The Hierarchy of Discretion

Order is necessary for growth. And order stems from discretion. No action- from choosing an activity-appropriate pair of shoes to choosing a companion- can occur without discrimination. Some acts may be rooted in overarching, eternal principles and some may be trivial, predicated on fleeting, in-the-moment need. But no decision, if made with the desire of fitting an object to a need, can be made without judging the merits of all options and finding one superior. This is not to suggest that all virtue is erased when competing entities are discriminated against. The implications of such a process must be carefully constrained by the implications of fact. All that can truly be said is the virtues of rejected choices were insufficient in that instance only; there is relativism between absolutes.

So enters the idea of hierarchy. Its implications are dual. First, it is the framework around which order is constructed. The application of discretion is like a vector- it must have directionality. Herein lies the second vital component of hierarchy- it implies an apex. Why develop order without an ultimate goal? Without it, man is trapped in the swift current of an eddy. Carried by the centripetal force, he moves, but accomplishes nothing. And, without the energy generated by attaining well-laid goals, the force withers away to naught, leaving man dizzy, disoriented and stranded.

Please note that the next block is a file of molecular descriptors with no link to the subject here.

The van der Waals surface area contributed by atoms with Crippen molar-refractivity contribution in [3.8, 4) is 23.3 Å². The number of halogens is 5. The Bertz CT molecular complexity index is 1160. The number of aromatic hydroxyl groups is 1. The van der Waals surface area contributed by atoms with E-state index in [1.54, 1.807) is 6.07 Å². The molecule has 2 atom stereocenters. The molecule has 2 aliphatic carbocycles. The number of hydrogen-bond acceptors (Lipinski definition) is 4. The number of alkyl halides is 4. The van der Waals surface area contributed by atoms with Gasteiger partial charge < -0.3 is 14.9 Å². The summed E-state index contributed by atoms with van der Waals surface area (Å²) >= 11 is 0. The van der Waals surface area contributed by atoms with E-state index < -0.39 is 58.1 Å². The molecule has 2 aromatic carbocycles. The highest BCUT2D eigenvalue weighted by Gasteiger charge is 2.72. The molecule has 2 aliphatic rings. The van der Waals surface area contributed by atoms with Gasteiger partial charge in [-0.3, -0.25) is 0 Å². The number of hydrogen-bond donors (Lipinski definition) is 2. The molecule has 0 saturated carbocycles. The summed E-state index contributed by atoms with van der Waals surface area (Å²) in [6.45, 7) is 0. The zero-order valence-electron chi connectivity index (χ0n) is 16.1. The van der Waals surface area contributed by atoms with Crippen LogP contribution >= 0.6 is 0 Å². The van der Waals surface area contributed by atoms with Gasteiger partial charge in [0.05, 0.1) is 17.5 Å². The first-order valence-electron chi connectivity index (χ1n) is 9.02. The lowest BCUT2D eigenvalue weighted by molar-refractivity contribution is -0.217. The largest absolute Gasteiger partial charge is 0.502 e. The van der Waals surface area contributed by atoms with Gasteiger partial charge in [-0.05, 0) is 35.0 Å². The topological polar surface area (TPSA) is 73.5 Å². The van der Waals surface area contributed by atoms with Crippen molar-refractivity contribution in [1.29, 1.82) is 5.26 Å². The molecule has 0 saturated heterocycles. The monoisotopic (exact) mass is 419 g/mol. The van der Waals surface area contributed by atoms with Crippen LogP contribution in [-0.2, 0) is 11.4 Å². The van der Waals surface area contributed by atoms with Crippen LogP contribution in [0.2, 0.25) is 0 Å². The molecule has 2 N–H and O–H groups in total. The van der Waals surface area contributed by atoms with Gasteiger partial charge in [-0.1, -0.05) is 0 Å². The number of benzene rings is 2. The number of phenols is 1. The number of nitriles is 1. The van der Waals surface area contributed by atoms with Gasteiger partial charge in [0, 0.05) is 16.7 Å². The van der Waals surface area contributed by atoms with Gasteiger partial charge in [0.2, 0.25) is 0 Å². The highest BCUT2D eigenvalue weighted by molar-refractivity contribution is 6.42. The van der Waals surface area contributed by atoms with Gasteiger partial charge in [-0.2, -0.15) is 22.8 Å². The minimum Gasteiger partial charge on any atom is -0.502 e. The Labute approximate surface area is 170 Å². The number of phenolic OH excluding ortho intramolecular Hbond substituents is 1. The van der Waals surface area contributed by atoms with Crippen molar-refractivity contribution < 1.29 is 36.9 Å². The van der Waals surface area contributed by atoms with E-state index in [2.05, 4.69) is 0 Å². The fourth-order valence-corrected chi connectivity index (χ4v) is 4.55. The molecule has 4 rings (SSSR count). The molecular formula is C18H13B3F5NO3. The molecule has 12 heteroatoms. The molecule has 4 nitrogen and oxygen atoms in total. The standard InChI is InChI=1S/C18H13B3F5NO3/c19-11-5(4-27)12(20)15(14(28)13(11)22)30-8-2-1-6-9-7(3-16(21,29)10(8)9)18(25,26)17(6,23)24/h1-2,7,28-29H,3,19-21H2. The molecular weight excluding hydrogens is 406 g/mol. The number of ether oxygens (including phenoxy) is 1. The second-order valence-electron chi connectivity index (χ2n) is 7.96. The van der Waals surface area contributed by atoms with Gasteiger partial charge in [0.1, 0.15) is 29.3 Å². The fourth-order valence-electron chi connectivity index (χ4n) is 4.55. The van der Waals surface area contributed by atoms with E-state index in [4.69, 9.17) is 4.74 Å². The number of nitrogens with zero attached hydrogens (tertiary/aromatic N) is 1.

Talent is that which man inherently possesses. The uneven distribution of various affinities amongst the human population are a large part of what makes man an individual rather than a collective creature.

What is the hierarchy of discretion? At its most basic level, it is a process of utilizing discrimination in favor of principles and facts with a goal of refining the self into a completely consistent, highly functioning entity.

Intuition- that gut instinct which at times rises up in the subconscious like a premonitory augur- marks the boundary between purposeful, goal-oriented action and random choice dictated by superficial emotion.

Hierarchy of Discretion

A single, conscious discriminating action, in which the decision maker actively evaluates choices against a larger purpose, is the most basic level of hierarchical discretion. Constant engagement in such a practice leads to the development of biases. In this system, bias is not a pejorative, far from it. Careful refinement of the process by which an individual makes value-judgments and allows them to dictate thoughts and actions lead to a more wholesome, consistent worldview. This is be a commendation, not a condemnation.

Once ingrained, such predilections only become more entrenched, growing from endearment to loyalty and ultimately culminating in the highest form of discretion- love. This is a soul-transcending, conscious realization of the superiority of an Ideal and what service to it means, which is to say that it becomes the sole governing principle of the totality of the discerning individual’s life.